CONSTITUTIONAL’ JPEPA A HOLLOW VICTORY

The Japan-Philippines Economic Partnership Agreement (JPEPA) will still be against the best interests of Filipinos and the economy even if Japan accepts the Senate’s proposed “side deal” or any similar legal maneuver to make the JPEPA formally constitutional.

The changes to JPEPA proposed by the Senate still do not transform the deal into a genuine economic partnership agreement that recognizes the vast inequalities between the two countries and takes genuine measures to develop the Philippines.

The “side deal” merely aims to align the JPEPA with the nationalist economic provisions of the 1987 Philippine Constitution. It does notsignify a real shift in the country’s economic strategies and merely asserts what is already formally contained in the charter. Unfortunately these potentially important provisions have in practice not been able to hinder the unprecedented implementation of “free market” policies of so-called “globalization” in the country and, indeed, have been observed more in the breach.

The “side deal” falls far short of transforming JPEPA into a truly developmental deal for the Philippines. Such a deal would begin from recognizing the vast inequality between advanced Japan and backward Philippines. It would also acknowledge that Japan has become highly developed in part from decades of taking advantage of cheap Filipino laborand natural resources as well as from access to the domestic market.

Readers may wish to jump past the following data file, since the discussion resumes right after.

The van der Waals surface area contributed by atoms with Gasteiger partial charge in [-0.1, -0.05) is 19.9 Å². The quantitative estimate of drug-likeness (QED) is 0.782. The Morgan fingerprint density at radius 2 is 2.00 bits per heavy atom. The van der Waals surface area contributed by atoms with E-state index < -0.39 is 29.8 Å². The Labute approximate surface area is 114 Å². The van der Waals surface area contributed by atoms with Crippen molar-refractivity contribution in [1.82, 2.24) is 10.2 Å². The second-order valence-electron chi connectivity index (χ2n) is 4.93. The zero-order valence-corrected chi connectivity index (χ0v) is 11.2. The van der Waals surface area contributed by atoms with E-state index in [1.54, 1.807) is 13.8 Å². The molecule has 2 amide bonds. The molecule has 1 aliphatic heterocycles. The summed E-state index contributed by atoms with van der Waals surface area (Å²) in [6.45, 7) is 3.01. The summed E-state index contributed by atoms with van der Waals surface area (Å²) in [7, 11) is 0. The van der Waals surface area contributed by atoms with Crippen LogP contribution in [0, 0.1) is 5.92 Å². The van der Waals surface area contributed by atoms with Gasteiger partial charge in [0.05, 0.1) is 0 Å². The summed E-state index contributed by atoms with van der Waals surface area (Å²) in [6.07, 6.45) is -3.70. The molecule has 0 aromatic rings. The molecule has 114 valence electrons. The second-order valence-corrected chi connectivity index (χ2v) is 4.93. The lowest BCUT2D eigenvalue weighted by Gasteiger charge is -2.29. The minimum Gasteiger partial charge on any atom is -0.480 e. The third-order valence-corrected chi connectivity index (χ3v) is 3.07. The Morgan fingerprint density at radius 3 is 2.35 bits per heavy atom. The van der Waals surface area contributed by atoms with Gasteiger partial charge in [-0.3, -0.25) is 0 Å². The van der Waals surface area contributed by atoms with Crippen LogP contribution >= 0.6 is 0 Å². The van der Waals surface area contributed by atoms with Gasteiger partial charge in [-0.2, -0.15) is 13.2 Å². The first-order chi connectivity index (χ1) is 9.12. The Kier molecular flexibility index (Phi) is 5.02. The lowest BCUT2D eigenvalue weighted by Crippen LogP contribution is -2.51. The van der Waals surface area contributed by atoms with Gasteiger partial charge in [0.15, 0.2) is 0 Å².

On these premises, a genuine partnership deal would have Japan in solidarity with the Philippines and giving real support for its development. Among others this means the Philippines having open access to Japan while still retaining its trade and investment protections, the Philippines maintaining its control over and capacity to regulate the domestic economy, and Japan providing untied financial aid and technical assistance that the Philippines can freely use according to its development priorities.

Introducing reservations/exceptions for future/existing investment measures and introducing the possibility of changing tariff schedule commitments, as the Senate proposed for “conditional concurrence” previously, are only part of this.

The JPEPA signed by the government on the contrary is unequal, defeatist and destructive and will remain so even with the “side deal”. The only acceptable deal for the Philippines is one based on the principles of
solidarity, mutual benefit and development.

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